By the time Sanders joined the Board of Supervisors, Brooks had already served three terms. Brooks, also a Democrat, stood very much at odds with Sanders politically, and it showed.
"I've certainly had my bare-knuckle rounds with Harry over the years," Brooks said. "... In my worst times with Harry, there were moments I felt like I could literally take him, beat him to a pulp with my fists and feel good about it. I felt a total dislike for him."
The two men "got through it," however, for two reasons: mutual respect, even when they disagreed, and both coming to understand their battling didn't always help the public.
"When I look back at all those fights (with Harry), what did we win? What we did was we split up the community, people took sides, and now we look back and wonder what it was all about. ... I don't have a trophy in my office for fighting Harry."
Sanders remembers his early days in office similarly. Though he still disagrees often with Brooks on policy issues -- mainly how the county needs to spend its money -- he said he's never really taken issue with Brooks as a person. He even admits some of his fighting with Brooks back then was a show for the voters.
"Honestly, I think sometimes we were both pandering to our constituency a little bit," Sanders recalled. "Look, Leroy is smart, articulate and mostly honest. He's able to see other people's points of view."
Sanders does not feel the same way about the mayor, and it's created a trust deficit between the two men.
"I think Robert's just looking after Robert, to tell you the truth," Sanders said. "In public, Robert is a good-natured, get-along type guy. But behind closed doors, he's a bully who tries to intimidate you. He's gotten in my face three or four times when we've been discussing issues. I'm not going to let somebody extort me or threaten me.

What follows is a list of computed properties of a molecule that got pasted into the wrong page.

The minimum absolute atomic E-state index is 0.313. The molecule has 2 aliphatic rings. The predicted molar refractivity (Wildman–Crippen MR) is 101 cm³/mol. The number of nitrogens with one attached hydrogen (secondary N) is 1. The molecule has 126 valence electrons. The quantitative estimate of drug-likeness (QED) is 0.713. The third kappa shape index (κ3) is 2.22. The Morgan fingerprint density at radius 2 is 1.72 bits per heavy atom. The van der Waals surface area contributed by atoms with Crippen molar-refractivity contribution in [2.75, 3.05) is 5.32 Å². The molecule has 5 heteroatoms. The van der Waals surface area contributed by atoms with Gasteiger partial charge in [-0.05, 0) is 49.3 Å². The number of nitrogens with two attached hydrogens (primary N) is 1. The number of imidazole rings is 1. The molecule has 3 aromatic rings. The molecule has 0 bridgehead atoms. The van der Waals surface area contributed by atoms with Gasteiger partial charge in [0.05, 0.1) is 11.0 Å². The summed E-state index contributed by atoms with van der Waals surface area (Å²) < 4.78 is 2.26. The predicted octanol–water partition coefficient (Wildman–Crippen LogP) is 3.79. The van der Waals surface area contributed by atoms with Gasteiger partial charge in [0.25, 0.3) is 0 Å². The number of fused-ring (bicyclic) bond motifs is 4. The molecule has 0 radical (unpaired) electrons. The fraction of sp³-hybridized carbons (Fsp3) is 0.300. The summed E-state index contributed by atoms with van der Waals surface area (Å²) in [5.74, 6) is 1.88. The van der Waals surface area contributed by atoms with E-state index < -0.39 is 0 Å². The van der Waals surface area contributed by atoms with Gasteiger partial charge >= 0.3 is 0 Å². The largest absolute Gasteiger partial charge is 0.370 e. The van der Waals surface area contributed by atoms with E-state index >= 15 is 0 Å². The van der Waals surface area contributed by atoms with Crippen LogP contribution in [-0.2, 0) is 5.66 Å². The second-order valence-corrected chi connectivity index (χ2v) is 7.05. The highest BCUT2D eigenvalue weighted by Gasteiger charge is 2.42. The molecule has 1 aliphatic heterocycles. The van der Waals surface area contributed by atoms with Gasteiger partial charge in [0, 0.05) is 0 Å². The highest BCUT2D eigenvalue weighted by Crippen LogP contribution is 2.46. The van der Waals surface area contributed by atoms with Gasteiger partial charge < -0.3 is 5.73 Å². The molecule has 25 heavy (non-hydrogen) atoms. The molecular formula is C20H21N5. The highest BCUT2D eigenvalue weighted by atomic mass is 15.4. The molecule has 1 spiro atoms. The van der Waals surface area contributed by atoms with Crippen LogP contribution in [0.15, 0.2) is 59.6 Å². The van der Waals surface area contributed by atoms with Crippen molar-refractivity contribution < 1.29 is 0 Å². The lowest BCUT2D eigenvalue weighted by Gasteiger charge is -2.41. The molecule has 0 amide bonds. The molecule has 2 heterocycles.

"... People are saying this is the worst city and county relations have ever been," he added. "Well, it's been like that since Robert Smith started bullying people."
Smith admits he's stubborn, at times, but he doesn't see himself as unwilling to budge. In fact, he said he's often the one between he and Sanders willing to facilitate discussions of compromise.
When the county wanted to dissolve the CLRA, for example, he helped orchestrate joint meetings between city and county leaders to help keep the organization together, to no avail. Again, when the two entities disagreed on how to divide 2-percent restaurant sales tax funds, Smith said it was the city that promoted a joint meeting to find a resolution -- though the session didn't produce one.
"What is the definition of a bully?" Smith asked, speaking to The Dispatch. "Some people, when they don't get what they want, then they call you a bully. ... I would say, if anything, one (of us) is just as guilty as the other.
"And the way I look at it, I can work with anybody," he added. "But you need to treat me the way you want to be treated."
Ratcheted rhetoric and racial overtones
Sanders, who is white, has referred publicly to city officials as "a bunch of crooks," and says the city is "broke."
He's more than once referred to parts of the city as "the hood" and told The Dispatch during an interview last year that "everything the city touches is f***** up and gone to hell."
He talks of "the wealth" being in the county and trends toward an "us versus them" tone with his rhetoric. In an interview with The Dispatch in August, he explicitly mentioned how the city shouldn't get in a "pissing contest" with the county because "the county can piss farther and for a lot longer." He added, "In the end, we'll win."
One city employee, a white gentleman who did not want to be identified, said not only does that kind of talk irritate the other personalities in the situation, it reveals a greater problem with the county psyche.
"I believe a lot of it is racially motivated," the city employee said. "And I'm saying I can feel that, even as a white man working here. Just think how a black person must feel.